How Advancements in 3D Could Help in the Classroom
Passionate teachers speak of that light bulb moment – when a student “gets it” and all the sacrifice of being a teacher become entirely worth it. To create more of these magical moments, teachers are looking to technology for help.
One technology showing great potential has been 3D – here we take a closer look at just how.
3D Classes a Hit
Last year, BBC News reported on the inspiring benefits of 3D use in schools in the UK, France, Germany, Italy, Netherlands, Turkey, and Sweden, including:
Higher Test Scores – 86% of students in 3D classrooms improved in test results compared to 52% of children in traditional classes
Better Focus and Attention – 92% of the class paid attention during 3D lessons compared to 46% in the traditional learning environment
Increased Student Participation – The level of questioning by students increased especially shy students that don’t normally engage in class
So Why Are So Few Schools Actually Using 3D?
Until now though, few schools have actually been utilizing 3D due to the high investment required like fancy projectors and expensive, battery-operated glasses.
Problems with older 3D technology have involved the use of mechanical glasses with shutters alternately blocking and unblocking the view of the left and right eyes to create a 3D effect. With this shuttering effect, however, have been complaints about comfort, as well as health concerns like eye fatigue and dizziness.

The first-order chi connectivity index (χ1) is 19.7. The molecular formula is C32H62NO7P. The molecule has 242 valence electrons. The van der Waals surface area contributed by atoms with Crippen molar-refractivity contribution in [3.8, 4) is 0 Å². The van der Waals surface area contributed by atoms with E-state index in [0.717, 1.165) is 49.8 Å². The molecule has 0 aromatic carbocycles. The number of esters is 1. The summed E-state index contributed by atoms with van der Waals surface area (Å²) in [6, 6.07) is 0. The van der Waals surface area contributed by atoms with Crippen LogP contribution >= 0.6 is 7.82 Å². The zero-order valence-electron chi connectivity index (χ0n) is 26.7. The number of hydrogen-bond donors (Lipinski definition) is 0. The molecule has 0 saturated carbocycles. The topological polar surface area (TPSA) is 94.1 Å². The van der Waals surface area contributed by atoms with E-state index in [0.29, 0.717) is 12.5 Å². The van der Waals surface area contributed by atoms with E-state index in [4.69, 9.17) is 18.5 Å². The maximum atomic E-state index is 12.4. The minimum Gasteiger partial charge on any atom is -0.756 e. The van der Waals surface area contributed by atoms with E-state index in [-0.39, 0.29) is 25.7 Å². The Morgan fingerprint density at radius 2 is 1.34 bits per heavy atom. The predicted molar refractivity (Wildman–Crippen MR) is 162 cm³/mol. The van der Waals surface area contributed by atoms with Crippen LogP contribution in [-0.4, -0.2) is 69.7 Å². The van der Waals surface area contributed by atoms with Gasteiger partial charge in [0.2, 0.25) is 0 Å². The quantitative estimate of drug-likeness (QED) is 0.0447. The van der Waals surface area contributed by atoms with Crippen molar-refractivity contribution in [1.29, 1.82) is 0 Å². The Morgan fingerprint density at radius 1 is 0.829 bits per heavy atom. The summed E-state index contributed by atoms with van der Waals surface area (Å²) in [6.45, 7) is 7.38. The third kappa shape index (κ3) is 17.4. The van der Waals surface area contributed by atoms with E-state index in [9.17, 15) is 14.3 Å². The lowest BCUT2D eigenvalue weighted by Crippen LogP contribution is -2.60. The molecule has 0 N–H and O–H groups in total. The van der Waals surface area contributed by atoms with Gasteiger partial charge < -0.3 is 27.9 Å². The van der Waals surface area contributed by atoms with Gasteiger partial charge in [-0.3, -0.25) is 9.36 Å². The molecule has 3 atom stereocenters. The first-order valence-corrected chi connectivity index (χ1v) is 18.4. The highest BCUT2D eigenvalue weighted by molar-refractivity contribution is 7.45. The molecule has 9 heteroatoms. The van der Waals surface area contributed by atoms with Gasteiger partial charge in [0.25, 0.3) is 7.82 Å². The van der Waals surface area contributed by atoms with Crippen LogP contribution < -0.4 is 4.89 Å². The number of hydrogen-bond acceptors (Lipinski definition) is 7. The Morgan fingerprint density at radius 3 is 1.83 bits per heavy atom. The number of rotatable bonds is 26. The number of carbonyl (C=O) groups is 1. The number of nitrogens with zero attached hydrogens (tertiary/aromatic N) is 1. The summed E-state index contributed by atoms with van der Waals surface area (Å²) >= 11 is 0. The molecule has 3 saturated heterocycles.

3D Made Practical
With existing 3D, viewers are required to wear expensive, heavy, battery operated glasses usually weighing 36g or more. If a student drops his glasses, guess what? The school is out around USD $80 for a single pair.
A different issue in implementing 3D has been how to show a 3D image viewable to an entire class of students.
Older 3D technology has an extremely limited viewing angle –that means if a viewer tilts her head or moves to the side, the shutters go black and the 3D image is lost. Thus, in a class full of students sitting around a room, the only option has been to invest in an expensive 3D projector or ask students to crowd around a display.
In contrast, today’s TVs have a wide viewing angle of 180° with no degradation or loss of picture. Wherever a student is sitting, there’s no worry that he won’t be able to see.
A Bright Future Ahead
It’s clear that the young students of today represent the future of tomorrow and 3D will lend a helping hand.
03. Jan. 2013